He was born in Scunthorpe, England
Jacklin won two majors. In 1969, he became the first British player to win The Open Championship for 18 years. The following season he won the U.S. Open. It was the first victory by a British player in that tournament since 1920, and as of 2006, it remained the only one by any European in the post World War II era.
Jacklin won eight events on the European Tour between its first season in 1972 and 1982. He also won tournaments in Europe pre the European Tour era and in the United States, South America, South Africa and Australasia.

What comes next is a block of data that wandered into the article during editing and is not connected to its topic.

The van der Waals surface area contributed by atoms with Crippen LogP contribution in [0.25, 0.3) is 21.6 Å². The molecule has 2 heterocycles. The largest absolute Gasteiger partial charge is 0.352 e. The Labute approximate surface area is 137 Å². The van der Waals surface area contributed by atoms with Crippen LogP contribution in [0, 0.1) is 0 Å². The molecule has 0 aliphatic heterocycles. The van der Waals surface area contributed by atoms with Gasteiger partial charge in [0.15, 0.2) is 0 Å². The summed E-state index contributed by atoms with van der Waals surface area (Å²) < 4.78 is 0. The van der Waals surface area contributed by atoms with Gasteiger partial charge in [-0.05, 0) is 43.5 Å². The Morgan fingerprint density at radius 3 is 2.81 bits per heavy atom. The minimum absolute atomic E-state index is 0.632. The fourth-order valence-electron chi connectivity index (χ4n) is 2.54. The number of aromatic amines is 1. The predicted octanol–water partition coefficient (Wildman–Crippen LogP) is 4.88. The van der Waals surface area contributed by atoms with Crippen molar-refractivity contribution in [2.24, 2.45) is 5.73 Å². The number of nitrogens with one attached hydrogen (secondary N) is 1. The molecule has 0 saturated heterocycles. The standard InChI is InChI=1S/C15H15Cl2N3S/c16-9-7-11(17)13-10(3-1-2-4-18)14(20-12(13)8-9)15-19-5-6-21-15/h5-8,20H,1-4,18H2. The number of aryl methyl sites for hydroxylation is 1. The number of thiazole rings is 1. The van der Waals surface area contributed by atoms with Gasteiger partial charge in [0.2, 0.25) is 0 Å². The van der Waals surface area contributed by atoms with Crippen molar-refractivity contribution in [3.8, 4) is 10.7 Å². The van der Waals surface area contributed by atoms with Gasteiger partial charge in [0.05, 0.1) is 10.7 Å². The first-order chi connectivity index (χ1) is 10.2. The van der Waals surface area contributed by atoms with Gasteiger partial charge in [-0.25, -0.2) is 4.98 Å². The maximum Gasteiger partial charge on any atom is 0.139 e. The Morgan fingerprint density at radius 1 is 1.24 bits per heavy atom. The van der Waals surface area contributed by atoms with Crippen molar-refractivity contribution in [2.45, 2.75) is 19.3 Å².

However, Jacklin may be best remembered for his involvement in the Ryder Cup. He was a playing member of the "Great Britain and Ireland" team in 1967, 1969, 1971, 1973, 1975 and 1977, and of the first European team in 1979. Except for a tie in 1969, all of those teams were defeated, but as the non-playing captain of Europe in four consecutive Ryder Cups from 1983 to 1989, he had a 2.5 - 1.5 winning record, captaining his men to their first victory for 28 years in 1985, and to their first victory in the United States since the War in 1987.
Jacklin was inducted into the World Golf Hall of Fame in 2002. He retired from tournament golf in 2004 at the age of sixty, having won a number of events at senior level.